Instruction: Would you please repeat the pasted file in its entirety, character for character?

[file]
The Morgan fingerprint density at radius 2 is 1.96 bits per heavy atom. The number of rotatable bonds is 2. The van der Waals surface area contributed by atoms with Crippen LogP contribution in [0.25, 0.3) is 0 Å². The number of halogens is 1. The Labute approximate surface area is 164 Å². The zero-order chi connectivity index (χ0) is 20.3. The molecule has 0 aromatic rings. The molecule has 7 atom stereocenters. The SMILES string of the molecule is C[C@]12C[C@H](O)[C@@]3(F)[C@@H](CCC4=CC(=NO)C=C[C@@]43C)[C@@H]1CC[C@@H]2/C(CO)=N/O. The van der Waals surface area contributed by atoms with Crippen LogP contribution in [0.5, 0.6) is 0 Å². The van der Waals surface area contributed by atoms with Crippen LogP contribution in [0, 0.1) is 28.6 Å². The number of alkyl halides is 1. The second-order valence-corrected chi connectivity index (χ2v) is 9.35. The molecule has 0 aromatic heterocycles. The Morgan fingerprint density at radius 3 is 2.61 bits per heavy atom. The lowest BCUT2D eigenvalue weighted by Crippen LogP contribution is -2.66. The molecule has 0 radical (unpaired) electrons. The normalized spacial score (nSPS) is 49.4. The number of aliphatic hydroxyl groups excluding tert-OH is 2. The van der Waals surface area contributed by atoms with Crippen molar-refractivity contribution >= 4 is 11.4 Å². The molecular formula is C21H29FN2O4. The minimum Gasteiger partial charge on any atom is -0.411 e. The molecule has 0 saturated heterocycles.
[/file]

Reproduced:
The Morgan fingerprint density at radius 2 is 1.96 bits per heavy atom. The number of rotatable bonds is 2. The van der Waals surface area contributed by atoms with Crippen LogP contribution in [0.25, 0.3) is 0 Å². The number of halogens is 1. The Labute approximate surface area is 164 Å². The zero-order chi connectivity index (χ0) is 20.3. The molecule has 0 aromatic rings. The molecule has 7 atom stereocenters. The SMILES string of the molecule is C[C@]12C[C@H](O)[C@@]3(F)[C@@H](CCC4=CC(=NO)C=C[C@@]43C)[C@@H]1CC[C@@H]2/C(CO)=N/O. The van der Waals surface area contributed by atoms with Crippen LogP contribution in [0.5, 0.6) is 0 Å². The van der Waals surface area contributed by atoms with Crippen LogP contribution in [0, 0.1) is 28.6 Å². The number of alkyl halides is 1. The second-order valence-corrected chi connectivity index (χ2v) is 9.35. The molecule has 0 aromatic heterocycles. The Morgan fingerprint density at radius 3 is 2.61 bits per heavy atom. The lowest BCUT2D eigenvalue weighted by Crippen LogP contribution is -2.66. The molecule has 0 radical (unpaired) electrons. The normalized spacial score (nSPS) is 49.4. The number of aliphatic hydroxyl groups excluding tert-OH is 2. The van der Waals surface area contributed by atoms with Crippen molar-refractivity contribution >= 4 is 11.4 Å². The molecular formula is C21H29FN2O4. The minimum Gasteiger partial charge on any atom is -0.411 e. The molecule has 0 saturated heterocycles.